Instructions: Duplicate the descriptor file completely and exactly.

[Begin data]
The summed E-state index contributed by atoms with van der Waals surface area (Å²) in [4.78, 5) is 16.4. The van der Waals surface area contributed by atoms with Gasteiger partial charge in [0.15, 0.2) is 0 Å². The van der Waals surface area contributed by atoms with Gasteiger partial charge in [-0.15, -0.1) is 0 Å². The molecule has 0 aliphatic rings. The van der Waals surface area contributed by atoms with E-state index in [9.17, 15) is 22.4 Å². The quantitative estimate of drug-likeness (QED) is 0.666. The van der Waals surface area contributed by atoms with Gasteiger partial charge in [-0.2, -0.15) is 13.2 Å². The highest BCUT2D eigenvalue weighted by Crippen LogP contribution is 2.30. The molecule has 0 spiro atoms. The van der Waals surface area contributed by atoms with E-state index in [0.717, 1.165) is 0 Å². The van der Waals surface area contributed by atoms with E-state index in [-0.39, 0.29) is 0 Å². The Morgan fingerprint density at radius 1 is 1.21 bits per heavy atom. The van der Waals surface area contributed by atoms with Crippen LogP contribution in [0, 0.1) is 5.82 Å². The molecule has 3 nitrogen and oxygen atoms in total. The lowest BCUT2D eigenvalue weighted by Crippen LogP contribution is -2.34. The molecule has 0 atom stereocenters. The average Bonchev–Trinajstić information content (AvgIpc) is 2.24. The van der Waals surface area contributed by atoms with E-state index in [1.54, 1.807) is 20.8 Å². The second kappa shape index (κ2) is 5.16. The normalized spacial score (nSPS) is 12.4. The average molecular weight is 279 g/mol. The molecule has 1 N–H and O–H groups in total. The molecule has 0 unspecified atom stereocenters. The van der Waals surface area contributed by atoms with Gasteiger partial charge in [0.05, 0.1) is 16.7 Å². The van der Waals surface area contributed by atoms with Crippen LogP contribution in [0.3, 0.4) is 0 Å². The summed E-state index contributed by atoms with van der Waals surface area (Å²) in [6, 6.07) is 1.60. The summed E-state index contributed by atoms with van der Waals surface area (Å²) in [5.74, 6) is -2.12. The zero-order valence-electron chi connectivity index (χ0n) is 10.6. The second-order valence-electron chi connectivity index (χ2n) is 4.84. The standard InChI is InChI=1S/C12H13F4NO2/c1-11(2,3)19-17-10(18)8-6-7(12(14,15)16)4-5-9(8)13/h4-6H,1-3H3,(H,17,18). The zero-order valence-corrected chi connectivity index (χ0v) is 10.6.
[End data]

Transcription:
The summed E-state index contributed by atoms with van der Waals surface area (Å²) in [4.78, 5) is 16.4. The van der Waals surface area contributed by atoms with Gasteiger partial charge in [0.15, 0.2) is 0 Å². The van der Waals surface area contributed by atoms with Gasteiger partial charge in [-0.15, -0.1) is 0 Å². The molecule has 0 aliphatic rings. The van der Waals surface area contributed by atoms with E-state index in [9.17, 15) is 22.4 Å². The quantitative estimate of drug-likeness (QED) is 0.666. The van der Waals surface area contributed by atoms with Gasteiger partial charge in [-0.2, -0.15) is 13.2 Å². The highest BCUT2D eigenvalue weighted by Crippen LogP contribution is 2.30. The molecule has 0 spiro atoms. The van der Waals surface area contributed by atoms with E-state index in [0.717, 1.165) is 0 Å². The van der Waals surface area contributed by atoms with E-state index in [-0.39, 0.29) is 0 Å². The Morgan fingerprint density at radius 1 is 1.21 bits per heavy atom. The van der Waals surface area contributed by atoms with Crippen LogP contribution in [0, 0.1) is 5.82 Å². The molecule has 3 nitrogen and oxygen atoms in total. The lowest BCUT2D eigenvalue weighted by Crippen LogP contribution is -2.34. The molecule has 0 atom stereocenters. The average Bonchev–Trinajstić information content (AvgIpc) is 2.24. The van der Waals surface area contributed by atoms with E-state index in [1.54, 1.807) is 20.8 Å². The second kappa shape index (κ2) is 5.16. The normalized spacial score (nSPS) is 12.4. The average molecular weight is 279 g/mol. The molecule has 1 N–H and O–H groups in total. The molecule has 0 unspecified atom stereocenters. The van der Waals surface area contributed by atoms with Gasteiger partial charge in [0.05, 0.1) is 16.7 Å². The van der Waals surface area contributed by atoms with Crippen LogP contribution in [0.3, 0.4) is 0 Å². The summed E-state index contributed by atoms with van der Waals surface area (Å²) in [6, 6.07) is 1.60. The summed E-state index contributed by atoms with van der Waals surface area (Å²) in [5.74, 6) is -2.12. The zero-order valence-electron chi connectivity index (χ0n) is 10.6. The second-order valence-electron chi connectivity index (χ2n) is 4.84. The standard InChI is InChI=1S/C12H13F4NO2/c1-11(2,3)19-17-10(18)8-6-7(12(14,15)16)4-5-9(8)13/h4-6H,1-3H3,(H,17,18). The zero-order valence-corrected chi connectivity index (χ0v) is 10.6.